I think that the city needs to get the Boys & Girls Club up and running, and make sure that’s supported, and look at exactly how the funding and fee structure work so that it benefits the families.

My plan absolutely is to look at some of the plans and research what options there are, and just see where the city can help. I think it’s an important part, from my perspective, to make sure we have people that work in Scotts Valley who can afford to live here. I think the same is true of child care. People that work in Scotts Valley, or live in Scotts Valley, need to have enough support so their children can attend school. 

I definitely want to spend some time looking at the planning, looking at accessibility and looking at Champions’ fee structures and look at how it affects particularly, you know, the lower income side of the community. And look at ways in which the city can help.

Scotts Valley’s budget has improved recently, but city leaders have described its finances as stable but fragile. Are you open to raising the city’s hotel tax or any other local tax? What other ways could the city grow its revenue or develop its economy?

Allan Timms: The Measure Z funds have an expiration, so that sales tax revenue isn’t there forever. I’m not saying we can’t pass another such measure; I think it’s going to be necessary to pass another such measure to actually continue to be funded in that way.

The other issue is that what it gets from property taxes is very small compared to most cities. We get sub-7% of property tax revenues going into the city’s budget, versus other nearby cities (16% in Santa Cruz) just because of how the city’s budget and incorporation happened back in the early days. Then, the (hotel) occupancy taxes are currently at 11%. Twelve percent is pretty much the standard. Santa Cruz is already looking at expanding that to think the state overall is looking up. I think it’s almost certainly a necessity for Scotts Valley, actually, to have that as well. 

I think I’d be open to exploring all of those things. If there’s a way to change how much of the property taxes we get, that would clearly help. I think that the sales tax measure is likely to need to continue. I think the (hotel) occupancy tax is probably inevitable. The hotels we are in consultation with appear to support that.

There’s other things we can explore, such as short-term vacation rentals and occupancy revenue. Larger and commercial developments will help boost the city economy too. They also bring a willingness to explore better restaurants, better stores and more local-business foot traffic.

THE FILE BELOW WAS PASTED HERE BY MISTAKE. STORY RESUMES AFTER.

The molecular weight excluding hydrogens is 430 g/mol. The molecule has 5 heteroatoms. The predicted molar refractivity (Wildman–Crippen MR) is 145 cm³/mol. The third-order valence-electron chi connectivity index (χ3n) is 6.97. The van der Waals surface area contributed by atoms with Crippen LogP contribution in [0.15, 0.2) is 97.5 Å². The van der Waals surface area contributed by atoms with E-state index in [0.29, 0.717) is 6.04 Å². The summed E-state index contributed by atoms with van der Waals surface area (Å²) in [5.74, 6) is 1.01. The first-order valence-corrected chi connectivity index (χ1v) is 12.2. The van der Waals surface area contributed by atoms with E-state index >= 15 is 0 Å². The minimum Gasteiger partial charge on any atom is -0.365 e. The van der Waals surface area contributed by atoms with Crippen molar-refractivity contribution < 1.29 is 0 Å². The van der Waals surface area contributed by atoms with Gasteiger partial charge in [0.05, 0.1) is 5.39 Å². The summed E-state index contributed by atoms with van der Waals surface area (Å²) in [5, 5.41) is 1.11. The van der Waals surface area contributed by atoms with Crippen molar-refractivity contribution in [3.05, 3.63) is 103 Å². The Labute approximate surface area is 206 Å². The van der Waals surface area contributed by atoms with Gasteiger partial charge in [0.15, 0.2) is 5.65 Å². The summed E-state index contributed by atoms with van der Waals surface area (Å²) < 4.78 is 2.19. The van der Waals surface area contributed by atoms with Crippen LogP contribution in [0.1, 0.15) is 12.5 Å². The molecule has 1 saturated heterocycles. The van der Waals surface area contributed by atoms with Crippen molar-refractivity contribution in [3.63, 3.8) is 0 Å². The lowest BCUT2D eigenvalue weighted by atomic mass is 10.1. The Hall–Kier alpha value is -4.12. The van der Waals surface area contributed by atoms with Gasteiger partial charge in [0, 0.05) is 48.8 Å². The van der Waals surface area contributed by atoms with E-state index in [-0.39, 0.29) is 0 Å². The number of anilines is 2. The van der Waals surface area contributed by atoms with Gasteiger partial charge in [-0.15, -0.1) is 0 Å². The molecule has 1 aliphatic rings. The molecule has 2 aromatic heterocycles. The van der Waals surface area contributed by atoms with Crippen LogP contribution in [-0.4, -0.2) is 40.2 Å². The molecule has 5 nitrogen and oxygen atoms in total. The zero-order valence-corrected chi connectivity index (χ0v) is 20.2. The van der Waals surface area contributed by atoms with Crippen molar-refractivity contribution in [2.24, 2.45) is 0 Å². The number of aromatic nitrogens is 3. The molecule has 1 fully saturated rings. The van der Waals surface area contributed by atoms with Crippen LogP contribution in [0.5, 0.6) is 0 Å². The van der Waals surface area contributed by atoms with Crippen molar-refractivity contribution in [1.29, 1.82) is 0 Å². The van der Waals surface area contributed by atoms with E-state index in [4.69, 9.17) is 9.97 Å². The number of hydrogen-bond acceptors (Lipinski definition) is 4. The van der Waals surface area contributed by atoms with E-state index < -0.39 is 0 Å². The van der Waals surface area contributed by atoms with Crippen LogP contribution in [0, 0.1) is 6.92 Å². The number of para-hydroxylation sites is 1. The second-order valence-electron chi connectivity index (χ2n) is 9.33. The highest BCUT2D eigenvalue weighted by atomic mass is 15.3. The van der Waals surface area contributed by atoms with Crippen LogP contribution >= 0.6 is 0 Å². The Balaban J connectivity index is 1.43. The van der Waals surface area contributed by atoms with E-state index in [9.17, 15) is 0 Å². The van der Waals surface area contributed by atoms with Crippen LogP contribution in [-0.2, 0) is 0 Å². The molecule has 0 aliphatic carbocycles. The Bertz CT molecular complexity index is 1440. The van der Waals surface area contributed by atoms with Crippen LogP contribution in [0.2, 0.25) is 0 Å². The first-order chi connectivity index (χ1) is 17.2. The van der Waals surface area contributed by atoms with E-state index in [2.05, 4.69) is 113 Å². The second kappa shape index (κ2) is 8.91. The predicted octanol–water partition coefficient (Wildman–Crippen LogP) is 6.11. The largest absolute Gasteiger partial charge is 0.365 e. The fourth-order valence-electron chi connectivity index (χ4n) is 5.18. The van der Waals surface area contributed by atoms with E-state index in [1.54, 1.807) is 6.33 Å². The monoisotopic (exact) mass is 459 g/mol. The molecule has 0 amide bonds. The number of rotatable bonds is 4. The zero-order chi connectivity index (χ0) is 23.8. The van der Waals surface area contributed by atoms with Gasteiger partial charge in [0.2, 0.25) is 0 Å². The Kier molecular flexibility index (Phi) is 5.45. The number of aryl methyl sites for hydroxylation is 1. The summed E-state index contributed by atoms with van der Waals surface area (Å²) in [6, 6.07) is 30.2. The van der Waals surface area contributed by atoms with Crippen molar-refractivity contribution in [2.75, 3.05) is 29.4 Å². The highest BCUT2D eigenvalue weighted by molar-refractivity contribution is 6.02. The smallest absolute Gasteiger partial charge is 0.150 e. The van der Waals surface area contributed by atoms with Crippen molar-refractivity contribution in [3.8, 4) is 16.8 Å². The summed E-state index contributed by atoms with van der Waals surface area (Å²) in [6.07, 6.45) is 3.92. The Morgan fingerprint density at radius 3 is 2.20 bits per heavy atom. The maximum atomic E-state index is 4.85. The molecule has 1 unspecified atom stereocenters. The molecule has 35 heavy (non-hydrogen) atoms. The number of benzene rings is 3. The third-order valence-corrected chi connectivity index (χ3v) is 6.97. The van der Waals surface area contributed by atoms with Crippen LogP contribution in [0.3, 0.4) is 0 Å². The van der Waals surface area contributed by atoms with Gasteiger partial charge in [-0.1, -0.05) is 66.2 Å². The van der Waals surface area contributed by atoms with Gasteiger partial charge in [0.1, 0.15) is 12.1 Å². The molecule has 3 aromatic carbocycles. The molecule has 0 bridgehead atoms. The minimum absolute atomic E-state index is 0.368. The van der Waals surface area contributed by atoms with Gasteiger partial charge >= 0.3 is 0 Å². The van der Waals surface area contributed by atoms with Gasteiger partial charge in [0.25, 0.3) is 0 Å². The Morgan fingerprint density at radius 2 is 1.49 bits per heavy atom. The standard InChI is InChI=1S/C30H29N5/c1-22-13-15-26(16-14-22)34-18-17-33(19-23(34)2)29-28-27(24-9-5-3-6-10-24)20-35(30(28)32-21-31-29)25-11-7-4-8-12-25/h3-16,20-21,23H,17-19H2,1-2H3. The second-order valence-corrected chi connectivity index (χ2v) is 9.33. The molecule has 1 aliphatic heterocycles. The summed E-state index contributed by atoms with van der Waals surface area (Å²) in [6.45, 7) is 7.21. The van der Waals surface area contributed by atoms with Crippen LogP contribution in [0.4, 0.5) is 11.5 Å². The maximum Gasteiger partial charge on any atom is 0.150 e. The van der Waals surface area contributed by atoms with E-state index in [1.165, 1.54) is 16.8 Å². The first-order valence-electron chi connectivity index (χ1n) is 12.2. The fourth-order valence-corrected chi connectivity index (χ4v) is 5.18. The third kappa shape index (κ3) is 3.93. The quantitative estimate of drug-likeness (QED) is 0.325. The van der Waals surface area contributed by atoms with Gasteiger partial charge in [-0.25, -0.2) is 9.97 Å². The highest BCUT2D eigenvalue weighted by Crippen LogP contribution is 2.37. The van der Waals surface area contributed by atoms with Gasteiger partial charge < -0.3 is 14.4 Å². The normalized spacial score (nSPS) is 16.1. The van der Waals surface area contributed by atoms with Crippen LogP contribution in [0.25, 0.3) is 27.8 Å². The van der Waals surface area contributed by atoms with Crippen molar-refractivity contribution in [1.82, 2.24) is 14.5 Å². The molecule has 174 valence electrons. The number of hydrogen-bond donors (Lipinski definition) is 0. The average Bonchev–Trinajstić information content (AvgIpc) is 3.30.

All of that stuff brings in more revenue, benefits the visitors, benefits the community, and means that we don’t necessarily have to look at raising the tax. If we can get that critical mass, that probably means we don’t have to increase the sales tax. I think we’re not short on options.

Some voters said they wanted more parks and recreation programs. What will you do to expand parks and recreation programs, including reopening the Siltanen Swim Center? 

Allan Timms: The parks and rec program really has had a hard time during the pandemic. Funding was essentially minimized to that function. We went for some time without having the right staff in place.

We’ve got a new parks and rec director now and the city manager is absolutely prioritizing, growing and really getting that function back up to speed. There are a number of studies that I haven’t dug through in detail yet, but certainly there’s a study that’s been looked at to determine which functions parks and rec can provide and should provide, which functions would make sense to contract out to other external private companies, and which functions the city should run directly.

The swim center is a great example of that. It’s been closed way longer than anybody wanted, it was the subject of much analysis, and had a larger amount of work than it was first anticipated. Does it make sense to have a contractor that is able to manage multiple pools and ours, such that if we have illness, the pool doesn’t have to close, we can bring someone else in from somewhere else? So there’s economies there of scale, in terms of how we operate. But certainly reopening the pool is a clear priority for the community. It’s a clear priority for me to think of more things like better maintained tennis courts, better landscaping, and more parking. There’s work to be done there.

We have a parks and rec department that is moving on this stuff. We have a Public Works director who’s amazing, our city manager is fantastic. The city’s job is to listen to those people and listen to the community, and really help in putting our way as the city behind those plans.

Editor’s note: A September 2021 Management Partners report recommended that Scotts Valley  “outsource aquatics programming at the Siltanen Park Swimming Pool facility through a contract with a third-party provider or a shared services agreement with the City of Santa Cruz, Santa Cruz County or the Boulder Creek Recreation and Park District.” 

In the Nov. 8 election, Scotts Valley residents will choose a new representative for the Scotts Valley City Council. There are three candidates vying for two seats. Read Santa Cruz Local’s Election Guide for the other candidates: